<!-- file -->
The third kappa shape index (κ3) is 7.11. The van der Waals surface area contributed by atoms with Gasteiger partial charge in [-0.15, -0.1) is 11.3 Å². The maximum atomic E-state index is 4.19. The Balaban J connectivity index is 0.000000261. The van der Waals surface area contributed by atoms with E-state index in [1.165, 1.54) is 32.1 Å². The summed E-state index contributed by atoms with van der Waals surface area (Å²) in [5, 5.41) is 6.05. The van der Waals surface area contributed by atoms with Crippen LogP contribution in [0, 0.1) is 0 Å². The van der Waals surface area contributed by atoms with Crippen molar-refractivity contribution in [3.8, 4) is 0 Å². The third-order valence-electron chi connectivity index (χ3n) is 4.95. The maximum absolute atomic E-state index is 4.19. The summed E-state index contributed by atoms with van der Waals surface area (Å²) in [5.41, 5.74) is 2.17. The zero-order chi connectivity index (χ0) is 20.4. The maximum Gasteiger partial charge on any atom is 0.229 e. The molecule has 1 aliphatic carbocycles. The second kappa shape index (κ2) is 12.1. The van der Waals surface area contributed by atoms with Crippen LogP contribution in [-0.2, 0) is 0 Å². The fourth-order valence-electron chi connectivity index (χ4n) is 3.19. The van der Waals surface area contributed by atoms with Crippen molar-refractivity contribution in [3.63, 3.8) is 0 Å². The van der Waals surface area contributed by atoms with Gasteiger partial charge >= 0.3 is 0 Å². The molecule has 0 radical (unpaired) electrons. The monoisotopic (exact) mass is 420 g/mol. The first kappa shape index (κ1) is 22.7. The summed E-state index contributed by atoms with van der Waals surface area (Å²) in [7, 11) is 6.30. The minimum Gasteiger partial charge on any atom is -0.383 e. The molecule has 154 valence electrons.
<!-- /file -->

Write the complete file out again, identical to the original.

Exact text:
The third kappa shape index (κ3) is 7.11. The van der Waals surface area contributed by atoms with Gasteiger partial charge in [-0.15, -0.1) is 11.3 Å². The maximum atomic E-state index is 4.19. The Balaban J connectivity index is 0.000000261. The van der Waals surface area contributed by atoms with E-state index in [1.165, 1.54) is 32.1 Å². The summed E-state index contributed by atoms with van der Waals surface area (Å²) in [5, 5.41) is 6.05. The van der Waals surface area contributed by atoms with Crippen LogP contribution in [0, 0.1) is 0 Å². The van der Waals surface area contributed by atoms with Crippen molar-refractivity contribution in [3.8, 4) is 0 Å². The third-order valence-electron chi connectivity index (χ3n) is 4.95. The maximum absolute atomic E-state index is 4.19. The summed E-state index contributed by atoms with van der Waals surface area (Å²) in [5.41, 5.74) is 2.17. The zero-order chi connectivity index (χ0) is 20.4. The maximum Gasteiger partial charge on any atom is 0.229 e. The molecule has 1 aliphatic carbocycles. The second kappa shape index (κ2) is 12.1. The van der Waals surface area contributed by atoms with Crippen LogP contribution in [-0.2, 0) is 0 Å². The fourth-order valence-electron chi connectivity index (χ4n) is 3.19. The van der Waals surface area contributed by atoms with Crippen molar-refractivity contribution in [3.63, 3.8) is 0 Å². The van der Waals surface area contributed by atoms with Gasteiger partial charge >= 0.3 is 0 Å². The molecule has 0 radical (unpaired) electrons. The monoisotopic (exact) mass is 420 g/mol. The first kappa shape index (κ1) is 22.7. The summed E-state index contributed by atoms with van der Waals surface area (Å²) in [7, 11) is 6.30. The minimum Gasteiger partial charge on any atom is -0.383 e. The molecule has 154 valence electrons.